|South-East Asia's terror clampdown|
Since the 11 September attacks on America, dozens of suspected Islamic militants have been detained across South-East Asia. BBC News Online investigates the clampdown.
Indonesia, Malaysia and the Philippines have signed an anti-terrorism pact which enables the neighbours to swap intelligence and launch joint police operations.
The sweep on Muslim militants in the region predates the strikes on the US, but Washington has warmly welcomed action by Malaysia in particular.
Many of the detainees belong to groups that are believed to favour a pan-Asian Islamic state, but US and local officials also allege that they have links with al-Qaeda.
But critics argue that there is no evidence of this and allege that the US war on terror is being used an excuse to suppress opposition.
Many of those arrested in Singapore and Malaysia are being held under the punitive colonial-era Internal Security Act (ISA) which allows for indefinite detention without trial.
On 16 September, Singapore announced that it had arrested 21 suspected militants in August on suspicion of having links to international terrorism.
The authorities believe the group charged had plotted attacks against US interests in Singapore.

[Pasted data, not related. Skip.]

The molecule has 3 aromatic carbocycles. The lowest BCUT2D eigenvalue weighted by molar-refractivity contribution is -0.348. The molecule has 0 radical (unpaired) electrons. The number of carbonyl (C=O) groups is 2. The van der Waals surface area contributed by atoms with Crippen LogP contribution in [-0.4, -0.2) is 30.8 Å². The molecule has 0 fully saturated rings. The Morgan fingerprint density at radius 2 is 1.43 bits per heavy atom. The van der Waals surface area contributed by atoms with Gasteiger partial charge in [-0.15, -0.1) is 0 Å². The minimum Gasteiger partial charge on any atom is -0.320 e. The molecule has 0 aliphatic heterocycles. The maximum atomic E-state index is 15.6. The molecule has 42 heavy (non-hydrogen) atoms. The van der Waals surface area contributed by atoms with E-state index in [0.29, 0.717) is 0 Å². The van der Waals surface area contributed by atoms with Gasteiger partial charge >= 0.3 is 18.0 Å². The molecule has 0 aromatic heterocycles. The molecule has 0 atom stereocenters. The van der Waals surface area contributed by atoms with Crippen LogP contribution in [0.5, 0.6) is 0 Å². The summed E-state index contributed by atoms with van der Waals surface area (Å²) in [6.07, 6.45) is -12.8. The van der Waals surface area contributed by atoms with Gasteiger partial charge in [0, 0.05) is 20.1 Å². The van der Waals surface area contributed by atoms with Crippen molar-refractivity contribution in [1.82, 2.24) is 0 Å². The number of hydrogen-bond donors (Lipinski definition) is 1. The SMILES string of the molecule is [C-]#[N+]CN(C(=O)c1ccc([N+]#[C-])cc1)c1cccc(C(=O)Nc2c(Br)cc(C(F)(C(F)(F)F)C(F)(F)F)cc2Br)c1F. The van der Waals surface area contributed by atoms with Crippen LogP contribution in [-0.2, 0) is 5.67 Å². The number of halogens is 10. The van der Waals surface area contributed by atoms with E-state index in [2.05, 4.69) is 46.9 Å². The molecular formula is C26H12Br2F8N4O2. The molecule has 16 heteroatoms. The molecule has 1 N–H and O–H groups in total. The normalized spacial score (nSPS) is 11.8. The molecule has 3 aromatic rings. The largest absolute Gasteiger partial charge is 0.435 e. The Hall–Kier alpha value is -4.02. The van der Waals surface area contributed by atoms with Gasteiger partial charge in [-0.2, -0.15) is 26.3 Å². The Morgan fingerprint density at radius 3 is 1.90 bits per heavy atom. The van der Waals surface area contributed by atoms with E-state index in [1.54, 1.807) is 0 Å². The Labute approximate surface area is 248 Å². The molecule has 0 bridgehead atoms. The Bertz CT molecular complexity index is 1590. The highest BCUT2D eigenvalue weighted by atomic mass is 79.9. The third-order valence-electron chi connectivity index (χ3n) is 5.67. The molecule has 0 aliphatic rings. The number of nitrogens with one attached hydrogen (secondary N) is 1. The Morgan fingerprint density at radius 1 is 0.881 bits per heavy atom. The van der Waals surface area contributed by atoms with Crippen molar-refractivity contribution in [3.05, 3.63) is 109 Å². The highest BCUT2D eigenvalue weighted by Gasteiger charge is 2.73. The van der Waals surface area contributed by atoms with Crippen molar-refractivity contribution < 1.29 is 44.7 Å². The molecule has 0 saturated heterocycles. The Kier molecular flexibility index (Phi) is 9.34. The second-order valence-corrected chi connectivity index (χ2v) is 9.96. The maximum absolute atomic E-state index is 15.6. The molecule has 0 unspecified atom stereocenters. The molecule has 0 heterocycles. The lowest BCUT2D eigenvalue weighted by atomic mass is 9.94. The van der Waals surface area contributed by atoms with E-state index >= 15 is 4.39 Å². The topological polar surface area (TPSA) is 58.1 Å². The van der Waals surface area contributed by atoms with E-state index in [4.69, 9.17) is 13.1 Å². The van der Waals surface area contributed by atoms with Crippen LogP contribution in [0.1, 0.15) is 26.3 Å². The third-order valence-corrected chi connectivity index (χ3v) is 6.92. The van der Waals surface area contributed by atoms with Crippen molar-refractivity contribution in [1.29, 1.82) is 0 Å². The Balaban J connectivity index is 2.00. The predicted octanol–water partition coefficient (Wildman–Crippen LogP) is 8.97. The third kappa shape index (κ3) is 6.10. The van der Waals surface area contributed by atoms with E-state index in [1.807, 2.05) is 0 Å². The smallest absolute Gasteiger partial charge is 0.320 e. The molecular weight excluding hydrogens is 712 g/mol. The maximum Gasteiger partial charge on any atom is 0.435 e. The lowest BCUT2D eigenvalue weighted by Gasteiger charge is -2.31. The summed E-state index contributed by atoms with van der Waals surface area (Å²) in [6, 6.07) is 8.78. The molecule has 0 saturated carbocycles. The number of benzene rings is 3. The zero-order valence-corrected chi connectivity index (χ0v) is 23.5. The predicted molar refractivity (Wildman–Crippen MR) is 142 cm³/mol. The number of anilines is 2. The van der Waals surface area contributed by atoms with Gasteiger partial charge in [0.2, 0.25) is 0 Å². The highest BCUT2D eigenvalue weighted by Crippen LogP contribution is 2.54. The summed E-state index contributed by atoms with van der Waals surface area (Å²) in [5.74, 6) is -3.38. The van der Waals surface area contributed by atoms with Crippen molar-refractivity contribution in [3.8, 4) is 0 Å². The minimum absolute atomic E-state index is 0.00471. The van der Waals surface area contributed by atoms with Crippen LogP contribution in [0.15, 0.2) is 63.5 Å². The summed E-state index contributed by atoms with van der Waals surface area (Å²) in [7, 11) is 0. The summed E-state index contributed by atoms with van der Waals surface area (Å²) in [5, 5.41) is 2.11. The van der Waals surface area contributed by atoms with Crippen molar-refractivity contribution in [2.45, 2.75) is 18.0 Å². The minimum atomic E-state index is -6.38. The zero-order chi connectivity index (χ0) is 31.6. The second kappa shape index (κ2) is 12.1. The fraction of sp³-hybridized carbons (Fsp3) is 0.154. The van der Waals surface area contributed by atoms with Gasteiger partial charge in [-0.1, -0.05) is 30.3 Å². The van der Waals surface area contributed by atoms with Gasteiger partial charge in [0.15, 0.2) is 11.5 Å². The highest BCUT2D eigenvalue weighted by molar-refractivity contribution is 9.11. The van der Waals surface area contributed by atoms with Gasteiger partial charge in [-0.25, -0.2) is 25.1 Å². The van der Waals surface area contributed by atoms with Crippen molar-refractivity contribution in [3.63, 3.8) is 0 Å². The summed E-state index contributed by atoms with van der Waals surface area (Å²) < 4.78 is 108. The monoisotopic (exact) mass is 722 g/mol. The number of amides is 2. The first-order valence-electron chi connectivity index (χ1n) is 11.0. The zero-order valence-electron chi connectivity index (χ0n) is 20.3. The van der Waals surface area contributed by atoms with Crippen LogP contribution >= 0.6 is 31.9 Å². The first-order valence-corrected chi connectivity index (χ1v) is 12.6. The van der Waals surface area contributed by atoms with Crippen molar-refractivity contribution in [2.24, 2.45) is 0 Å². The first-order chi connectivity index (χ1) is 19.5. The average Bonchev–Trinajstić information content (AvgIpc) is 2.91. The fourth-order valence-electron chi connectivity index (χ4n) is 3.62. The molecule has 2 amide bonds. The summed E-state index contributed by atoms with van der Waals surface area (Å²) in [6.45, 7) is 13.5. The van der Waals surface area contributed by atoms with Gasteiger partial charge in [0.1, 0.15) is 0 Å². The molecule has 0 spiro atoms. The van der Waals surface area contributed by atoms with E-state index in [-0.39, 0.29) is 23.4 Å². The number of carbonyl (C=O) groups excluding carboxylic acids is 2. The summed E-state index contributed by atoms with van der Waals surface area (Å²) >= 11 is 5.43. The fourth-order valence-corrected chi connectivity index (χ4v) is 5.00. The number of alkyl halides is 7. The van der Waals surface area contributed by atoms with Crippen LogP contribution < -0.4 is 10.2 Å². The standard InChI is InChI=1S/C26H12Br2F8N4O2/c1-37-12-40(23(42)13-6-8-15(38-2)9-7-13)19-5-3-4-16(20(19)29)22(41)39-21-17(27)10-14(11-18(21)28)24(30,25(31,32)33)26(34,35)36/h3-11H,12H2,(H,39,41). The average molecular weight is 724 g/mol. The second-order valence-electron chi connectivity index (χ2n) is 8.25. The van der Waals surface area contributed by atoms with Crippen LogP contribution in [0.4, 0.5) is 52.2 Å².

The government said some had undergone training at al-Qaeda camps in Afghanistan and most were members of the group Jemaah Islamiah (JI), which is believed to want to establish a pan-Asian Muslim state.
In December, more than a dozen people were arrested in Singapore on similar charges.
The Home Affairs Ministry said information on bomb building, photos and videos of targeted buildings, and al-Qaeda linked materials were all found in the homes and offices of the suspects arrested in September.
Singapore has also put pressure on Indonesia to act against alleged militants, with Singapore's Senior Minister Lee Kuan Yew saying the city-state was at risk because leaders of regional extremist cells were at large in Indonesia.
It says JI is directed by leaders in Indonesia. Indonesia has retorted that while Singapore can jail suspects without trial, post-Suharto Indonesia is committed to the rule of law.
Indonesian Agus Dwirkana was jailed for up to 17 years in July in the Philippines for the illegal possession of explosives. He has been linked with a string of bombings in Manila in December 2000.
The Philippines military arrested Indonesian Hussain Ramos, also known as Ali Ramos or Abu Ali, in the same week, on suspicion of supplying explosives for use in an alleged plot to bomb Western targets in Singapore.
The Indonesian man accused of buying explosives from Ramos and linked with Dwirkana, suspected Jemaah Islamiah member Fathur Rohman al-Ghozi, was sentenced to 12 years in jail in April for the illegal possession of explosives.
He pleaded guilty the day after to forging passports, for which he will serve a 4-6 year sentence concurrently with his other term.
In a statement to Philippine prosecutors before the trials he said he had planned the wave of simultaneous bombings that killed 22 people in the Philippines in 2000.
Mr Al-Ghozi said he plotted the bombings as revenge against a government crackdown on a Muslim separatist group in the southern Philippines, but he has also been linked to al-Qaeda via his connections with Jemaah Islamiah.